My grandmother loved words. She kept a giant handbound dictionary so worn the title had disappeared. The once bold text now a ghost, the spine cracked and frayed. My sisters and I thought it was a spell book because of its top edge gilt, the brushed gold leafing on the outer edges of the pages that warded off perspiring fingertips, dust mites, and most importantly evil.
She read this dictionary daily. She’d assign herself ten words a day to learn and integrate into her vocabulary. There was also a certain indelible magic in the way she spoke in idioms — proverbs my mother told me, that her mother told her, somehow always involving being broke (I don’t have a pot to piss in.), an admonition (People in glass houses shouldn’t throw stones.), or frustration (Some people step in shit and come out smelling like a rose). The expressivity and heartfulness of these sayings broke the stoicism within a lineage of women hardened by life in the rural midwest.
These idioms and other proverbial sayings simply rolled off my grandmother’s tongue. I remember fondly how she laughed when recalling a coworker who, in noticing her use of these funny little phrases, started repeating them in conversation —but kept saying them incorrectly: A bird in the bush is worth two in the beak, and perhaps the most unfortunate: Never buy a pig in a Pope.
These sayings have trickled down the family tree. Even now, for shitty bosses my mom prescribes this charming quip: Shit rolls downhill. (Unsurprisingly this saying comes from the military, first cited in Gene Schulze’s 1970 novel, The Third Face of War: “If he wanted to go from top . . . echelon . . . trust, travel, down to dealing with the enemy — Shit rolls downhill.”) My sisters and I knew this sentiment well. My grandfather had a long list of rules, and when a rule was broken more rules would appear, the kind you don’t know exist until you unwittingly break those too. He had a chair in which nobody else could sit. He had a cup from which nobody else could drink. He had a forbidden candy jar that my sisters and I would sneak into, lifting the glass lid as slowly and quietly as possible, smuggling candy into pockets. Sometimes the lid would land back down just a little too hard and we’d scatter. Shit rolls indeed.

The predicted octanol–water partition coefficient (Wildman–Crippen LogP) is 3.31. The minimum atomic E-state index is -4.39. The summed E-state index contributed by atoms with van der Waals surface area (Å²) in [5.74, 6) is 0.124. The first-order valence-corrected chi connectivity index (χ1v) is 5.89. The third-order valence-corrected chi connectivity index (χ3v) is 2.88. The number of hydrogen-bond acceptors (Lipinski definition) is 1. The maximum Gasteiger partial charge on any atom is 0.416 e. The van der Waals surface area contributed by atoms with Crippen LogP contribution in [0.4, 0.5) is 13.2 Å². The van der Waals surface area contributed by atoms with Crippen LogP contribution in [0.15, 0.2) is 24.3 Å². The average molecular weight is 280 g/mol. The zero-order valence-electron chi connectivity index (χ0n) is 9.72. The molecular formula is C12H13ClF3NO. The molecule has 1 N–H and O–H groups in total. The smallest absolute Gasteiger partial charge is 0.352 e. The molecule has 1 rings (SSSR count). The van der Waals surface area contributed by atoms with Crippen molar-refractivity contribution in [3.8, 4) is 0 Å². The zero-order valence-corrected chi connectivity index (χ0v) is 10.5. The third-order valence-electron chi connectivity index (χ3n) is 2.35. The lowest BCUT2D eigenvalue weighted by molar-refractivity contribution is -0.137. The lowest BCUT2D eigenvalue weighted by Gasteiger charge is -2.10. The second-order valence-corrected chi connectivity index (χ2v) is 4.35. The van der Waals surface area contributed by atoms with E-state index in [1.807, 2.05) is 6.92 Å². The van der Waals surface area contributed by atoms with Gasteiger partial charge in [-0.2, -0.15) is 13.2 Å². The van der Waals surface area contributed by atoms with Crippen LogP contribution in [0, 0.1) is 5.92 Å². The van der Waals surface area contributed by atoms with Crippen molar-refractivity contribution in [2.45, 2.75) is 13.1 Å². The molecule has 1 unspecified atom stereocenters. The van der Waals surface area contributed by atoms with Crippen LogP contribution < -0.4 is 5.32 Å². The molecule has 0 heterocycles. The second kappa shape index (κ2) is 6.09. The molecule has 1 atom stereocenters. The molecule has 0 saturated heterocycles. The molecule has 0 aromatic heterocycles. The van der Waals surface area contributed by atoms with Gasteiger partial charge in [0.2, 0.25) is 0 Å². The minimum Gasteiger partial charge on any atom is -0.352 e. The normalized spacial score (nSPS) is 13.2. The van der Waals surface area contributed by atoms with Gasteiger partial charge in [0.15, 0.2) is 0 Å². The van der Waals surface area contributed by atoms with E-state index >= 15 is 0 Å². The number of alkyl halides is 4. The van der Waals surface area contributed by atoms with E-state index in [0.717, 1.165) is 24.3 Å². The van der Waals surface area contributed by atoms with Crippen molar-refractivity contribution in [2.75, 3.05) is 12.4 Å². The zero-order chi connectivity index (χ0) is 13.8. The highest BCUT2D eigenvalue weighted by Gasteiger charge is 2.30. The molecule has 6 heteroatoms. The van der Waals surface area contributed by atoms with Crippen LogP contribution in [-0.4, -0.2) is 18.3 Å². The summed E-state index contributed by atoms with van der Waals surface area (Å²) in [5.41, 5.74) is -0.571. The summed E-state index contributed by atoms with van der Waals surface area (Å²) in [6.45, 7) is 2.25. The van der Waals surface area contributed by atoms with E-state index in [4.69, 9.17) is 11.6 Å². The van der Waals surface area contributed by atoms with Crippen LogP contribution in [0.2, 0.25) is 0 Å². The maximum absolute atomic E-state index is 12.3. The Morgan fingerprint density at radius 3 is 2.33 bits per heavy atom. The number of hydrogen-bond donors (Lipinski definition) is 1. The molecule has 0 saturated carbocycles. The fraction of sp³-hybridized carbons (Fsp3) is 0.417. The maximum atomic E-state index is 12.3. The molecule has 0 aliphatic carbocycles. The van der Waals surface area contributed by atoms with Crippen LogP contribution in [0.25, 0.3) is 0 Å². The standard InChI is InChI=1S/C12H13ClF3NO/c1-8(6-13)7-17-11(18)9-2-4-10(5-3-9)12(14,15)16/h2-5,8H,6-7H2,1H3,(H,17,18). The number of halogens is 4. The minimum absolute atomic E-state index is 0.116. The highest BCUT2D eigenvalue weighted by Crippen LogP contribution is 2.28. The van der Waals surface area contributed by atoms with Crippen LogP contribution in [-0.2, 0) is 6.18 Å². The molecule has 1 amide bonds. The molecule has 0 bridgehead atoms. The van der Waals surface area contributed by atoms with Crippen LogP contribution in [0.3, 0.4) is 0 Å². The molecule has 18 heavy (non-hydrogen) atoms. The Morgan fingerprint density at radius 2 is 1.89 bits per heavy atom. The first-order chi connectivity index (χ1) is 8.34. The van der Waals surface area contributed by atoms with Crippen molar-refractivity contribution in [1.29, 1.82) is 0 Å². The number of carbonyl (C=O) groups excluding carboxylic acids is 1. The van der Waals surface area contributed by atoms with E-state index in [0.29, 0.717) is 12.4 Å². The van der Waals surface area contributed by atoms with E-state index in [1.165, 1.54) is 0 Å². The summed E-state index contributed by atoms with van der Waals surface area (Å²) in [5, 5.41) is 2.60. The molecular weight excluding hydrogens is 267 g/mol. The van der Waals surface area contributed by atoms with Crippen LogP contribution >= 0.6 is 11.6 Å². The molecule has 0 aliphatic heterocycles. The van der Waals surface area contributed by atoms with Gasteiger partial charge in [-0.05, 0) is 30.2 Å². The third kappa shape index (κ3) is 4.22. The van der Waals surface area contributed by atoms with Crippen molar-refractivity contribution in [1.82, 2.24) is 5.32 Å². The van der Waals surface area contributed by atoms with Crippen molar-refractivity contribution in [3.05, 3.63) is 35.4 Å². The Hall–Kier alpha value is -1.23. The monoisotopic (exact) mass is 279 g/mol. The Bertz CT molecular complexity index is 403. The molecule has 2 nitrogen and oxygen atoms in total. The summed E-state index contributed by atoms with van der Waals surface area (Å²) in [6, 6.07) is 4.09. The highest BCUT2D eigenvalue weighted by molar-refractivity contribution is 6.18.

After my grandmother passed in 2010, my grandfather packed away all of her things, bought new furniture, new carpeting, new windows, a new car. The house I had spent so much time in suddenly became unrecognizable. He took down the framed photos of my sisters and me that my grandmother had hung on the wall and replaced them with photos of his own. He hoarded my grandmother’s possessions, controlling her even after she had died. My mom wanted some of the portraits of her family, but he refused. My grandmother’s dictionary was stowed away with the photos and the rest of her belongings, untouched and collecting dust. And as it goes with all types of losses, life goes on. People move on. We didn’t push it. Let sleeping dogs lie.
Nine years later in 2019 my grandfather asked my mom to house sit while he was away. We were alone in the house for the first time. I walked the quiet house admiring the ghost of what it once was. The bedroom my sisters and I shared was now filled with a hodgepodge of wicker and rattan outdoor furniture: my grandfather’s new “wicker room.” Our old toy room was now a storage space packed high with boxes and bins and unidentifiable junk. The Tandy 1000 home computer where I used to play Dave Baskin’s 1984 game “Bouncing Babies,” (which involved catching babies thrown from the windows of a burning building) no longer booted up.
And then there it was, my grandmother’s dictionary, lying flat on a bookshelf in the hallway. Opening it up, it was exactly the same. The frayed edges, the gilt, the cracked spine. I considered taking it home with me. Would my grandfather notice it was missing? Did I care? I could almost hear my grandmother’s voice say: it’s better to ask for forgiveness than permission.